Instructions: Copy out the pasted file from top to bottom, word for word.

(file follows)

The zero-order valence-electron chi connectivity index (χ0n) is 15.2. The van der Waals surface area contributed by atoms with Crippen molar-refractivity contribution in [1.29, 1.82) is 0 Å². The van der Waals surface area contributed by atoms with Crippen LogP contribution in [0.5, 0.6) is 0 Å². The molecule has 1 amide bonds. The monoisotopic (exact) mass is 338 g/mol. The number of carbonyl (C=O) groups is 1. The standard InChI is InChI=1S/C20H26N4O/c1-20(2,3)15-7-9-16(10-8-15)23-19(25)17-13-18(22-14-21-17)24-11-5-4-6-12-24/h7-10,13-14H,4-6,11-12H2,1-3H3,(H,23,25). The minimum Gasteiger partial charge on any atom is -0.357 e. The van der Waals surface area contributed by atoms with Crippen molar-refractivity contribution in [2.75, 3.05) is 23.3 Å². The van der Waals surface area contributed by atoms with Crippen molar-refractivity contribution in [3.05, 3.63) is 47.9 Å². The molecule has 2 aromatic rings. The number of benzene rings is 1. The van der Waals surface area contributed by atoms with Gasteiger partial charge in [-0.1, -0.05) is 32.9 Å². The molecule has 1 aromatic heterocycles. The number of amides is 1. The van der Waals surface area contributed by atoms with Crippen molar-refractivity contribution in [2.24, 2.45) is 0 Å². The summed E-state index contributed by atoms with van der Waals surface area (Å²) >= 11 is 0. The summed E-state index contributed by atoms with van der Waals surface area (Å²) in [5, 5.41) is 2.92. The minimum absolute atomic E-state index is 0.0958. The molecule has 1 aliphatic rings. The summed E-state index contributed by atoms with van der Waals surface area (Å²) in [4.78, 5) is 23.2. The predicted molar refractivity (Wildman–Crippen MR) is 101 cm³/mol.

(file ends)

The zero-order valence-electron chi connectivity index (χ0n) is 15.2. The van der Waals surface area contributed by atoms with Crippen molar-refractivity contribution in [1.29, 1.82) is 0 Å². The van der Waals surface area contributed by atoms with Crippen LogP contribution in [0.5, 0.6) is 0 Å². The molecule has 1 amide bonds. The monoisotopic (exact) mass is 338 g/mol. The number of carbonyl (C=O) groups is 1. The standard InChI is InChI=1S/C20H26N4O/c1-20(2,3)15-7-9-16(10-8-15)23-19(25)17-13-18(22-14-21-17)24-11-5-4-6-12-24/h7-10,13-14H,4-6,11-12H2,1-3H3,(H,23,25). The minimum Gasteiger partial charge on any atom is -0.357 e. The van der Waals surface area contributed by atoms with Crippen molar-refractivity contribution in [2.75, 3.05) is 23.3 Å². The van der Waals surface area contributed by atoms with Crippen molar-refractivity contribution in [3.05, 3.63) is 47.9 Å². The molecule has 2 aromatic rings. The number of benzene rings is 1. The van der Waals surface area contributed by atoms with Gasteiger partial charge in [-0.1, -0.05) is 32.9 Å². The molecule has 1 aromatic heterocycles. The number of amides is 1. The van der Waals surface area contributed by atoms with Crippen molar-refractivity contribution in [2.24, 2.45) is 0 Å². The summed E-state index contributed by atoms with van der Waals surface area (Å²) >= 11 is 0. The summed E-state index contributed by atoms with van der Waals surface area (Å²) in [5, 5.41) is 2.92. The minimum absolute atomic E-state index is 0.0958. The molecule has 1 aliphatic rings. The summed E-state index contributed by atoms with van der Waals surface area (Å²) in [4.78, 5) is 23.2. The predicted molar refractivity (Wildman–Crippen MR) is 101 cm³/mol.